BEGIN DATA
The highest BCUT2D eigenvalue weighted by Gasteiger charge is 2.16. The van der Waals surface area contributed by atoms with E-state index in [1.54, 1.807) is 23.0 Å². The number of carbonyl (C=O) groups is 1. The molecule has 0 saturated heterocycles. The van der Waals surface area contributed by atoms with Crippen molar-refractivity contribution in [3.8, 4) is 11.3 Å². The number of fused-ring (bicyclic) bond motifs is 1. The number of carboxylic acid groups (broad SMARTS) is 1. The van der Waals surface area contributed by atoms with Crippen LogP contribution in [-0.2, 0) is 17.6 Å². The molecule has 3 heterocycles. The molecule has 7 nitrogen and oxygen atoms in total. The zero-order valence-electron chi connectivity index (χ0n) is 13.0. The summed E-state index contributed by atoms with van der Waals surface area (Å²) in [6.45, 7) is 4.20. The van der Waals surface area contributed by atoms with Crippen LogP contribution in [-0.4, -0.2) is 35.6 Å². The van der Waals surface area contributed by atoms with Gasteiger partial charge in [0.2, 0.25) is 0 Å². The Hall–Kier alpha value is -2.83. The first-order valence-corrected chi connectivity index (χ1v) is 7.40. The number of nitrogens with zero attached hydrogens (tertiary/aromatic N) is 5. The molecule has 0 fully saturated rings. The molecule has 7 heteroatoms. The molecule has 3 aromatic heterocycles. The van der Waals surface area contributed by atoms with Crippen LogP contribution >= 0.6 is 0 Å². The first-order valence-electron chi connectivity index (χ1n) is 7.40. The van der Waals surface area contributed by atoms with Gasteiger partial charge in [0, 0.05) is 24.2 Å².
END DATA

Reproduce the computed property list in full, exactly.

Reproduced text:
The highest BCUT2D eigenvalue weighted by Gasteiger charge is 2.16. The van der Waals surface area contributed by atoms with E-state index in [1.54, 1.807) is 23.0 Å². The number of carbonyl (C=O) groups is 1. The molecule has 0 saturated heterocycles. The van der Waals surface area contributed by atoms with Crippen molar-refractivity contribution in [3.8, 4) is 11.3 Å². The number of fused-ring (bicyclic) bond motifs is 1. The number of carboxylic acid groups (broad SMARTS) is 1. The van der Waals surface area contributed by atoms with Crippen LogP contribution in [-0.2, 0) is 17.6 Å². The molecule has 3 heterocycles. The molecule has 7 nitrogen and oxygen atoms in total. The zero-order valence-electron chi connectivity index (χ0n) is 13.0. The summed E-state index contributed by atoms with van der Waals surface area (Å²) in [6.45, 7) is 4.20. The van der Waals surface area contributed by atoms with Crippen LogP contribution in [-0.4, -0.2) is 35.6 Å². The van der Waals surface area contributed by atoms with Gasteiger partial charge in [0.2, 0.25) is 0 Å². The Hall–Kier alpha value is -2.83. The first-order valence-corrected chi connectivity index (χ1v) is 7.40. The number of nitrogens with zero attached hydrogens (tertiary/aromatic N) is 5. The molecule has 0 fully saturated rings. The molecule has 7 heteroatoms. The molecule has 3 aromatic heterocycles. The van der Waals surface area contributed by atoms with Crippen LogP contribution >= 0.6 is 0 Å². The first-order valence-electron chi connectivity index (χ1n) is 7.40. The van der Waals surface area contributed by atoms with Gasteiger partial charge in [0, 0.05) is 24.2 Å².